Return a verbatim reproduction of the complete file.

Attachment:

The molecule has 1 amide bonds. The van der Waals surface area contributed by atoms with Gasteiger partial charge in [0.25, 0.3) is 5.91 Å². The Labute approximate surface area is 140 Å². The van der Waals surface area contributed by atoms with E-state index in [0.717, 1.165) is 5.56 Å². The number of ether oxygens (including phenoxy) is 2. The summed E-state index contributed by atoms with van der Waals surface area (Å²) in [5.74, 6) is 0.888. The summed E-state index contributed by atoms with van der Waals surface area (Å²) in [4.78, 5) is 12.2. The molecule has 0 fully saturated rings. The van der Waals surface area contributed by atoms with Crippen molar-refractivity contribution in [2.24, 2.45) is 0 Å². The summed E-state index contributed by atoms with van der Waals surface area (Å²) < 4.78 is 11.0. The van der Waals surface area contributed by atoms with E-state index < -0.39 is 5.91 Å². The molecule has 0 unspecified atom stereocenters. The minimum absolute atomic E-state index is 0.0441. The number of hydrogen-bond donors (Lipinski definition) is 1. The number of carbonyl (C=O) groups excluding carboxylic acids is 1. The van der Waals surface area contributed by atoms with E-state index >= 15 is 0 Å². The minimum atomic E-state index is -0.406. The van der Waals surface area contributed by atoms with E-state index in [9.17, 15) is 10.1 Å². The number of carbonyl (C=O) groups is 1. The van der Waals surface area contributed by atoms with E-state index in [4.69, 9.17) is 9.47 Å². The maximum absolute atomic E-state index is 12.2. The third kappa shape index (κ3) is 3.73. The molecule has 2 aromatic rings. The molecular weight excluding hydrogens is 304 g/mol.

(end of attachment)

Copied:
The molecule has 1 amide bonds. The van der Waals surface area contributed by atoms with Gasteiger partial charge in [0.25, 0.3) is 5.91 Å². The Labute approximate surface area is 140 Å². The van der Waals surface area contributed by atoms with E-state index in [0.717, 1.165) is 5.56 Å². The number of ether oxygens (including phenoxy) is 2. The summed E-state index contributed by atoms with van der Waals surface area (Å²) in [5.74, 6) is 0.888. The summed E-state index contributed by atoms with van der Waals surface area (Å²) in [4.78, 5) is 12.2. The molecule has 0 fully saturated rings. The van der Waals surface area contributed by atoms with Crippen molar-refractivity contribution in [2.24, 2.45) is 0 Å². The summed E-state index contributed by atoms with van der Waals surface area (Å²) < 4.78 is 11.0. The van der Waals surface area contributed by atoms with E-state index < -0.39 is 5.91 Å². The molecule has 0 unspecified atom stereocenters. The minimum absolute atomic E-state index is 0.0441. The number of hydrogen-bond donors (Lipinski definition) is 1. The number of carbonyl (C=O) groups excluding carboxylic acids is 1. The van der Waals surface area contributed by atoms with E-state index >= 15 is 0 Å². The minimum atomic E-state index is -0.406. The van der Waals surface area contributed by atoms with E-state index in [9.17, 15) is 10.1 Å². The number of carbonyl (C=O) groups is 1. The van der Waals surface area contributed by atoms with E-state index in [4.69, 9.17) is 9.47 Å². The maximum absolute atomic E-state index is 12.2. The third kappa shape index (κ3) is 3.73. The molecule has 2 aromatic rings. The molecular weight excluding hydrogens is 304 g/mol.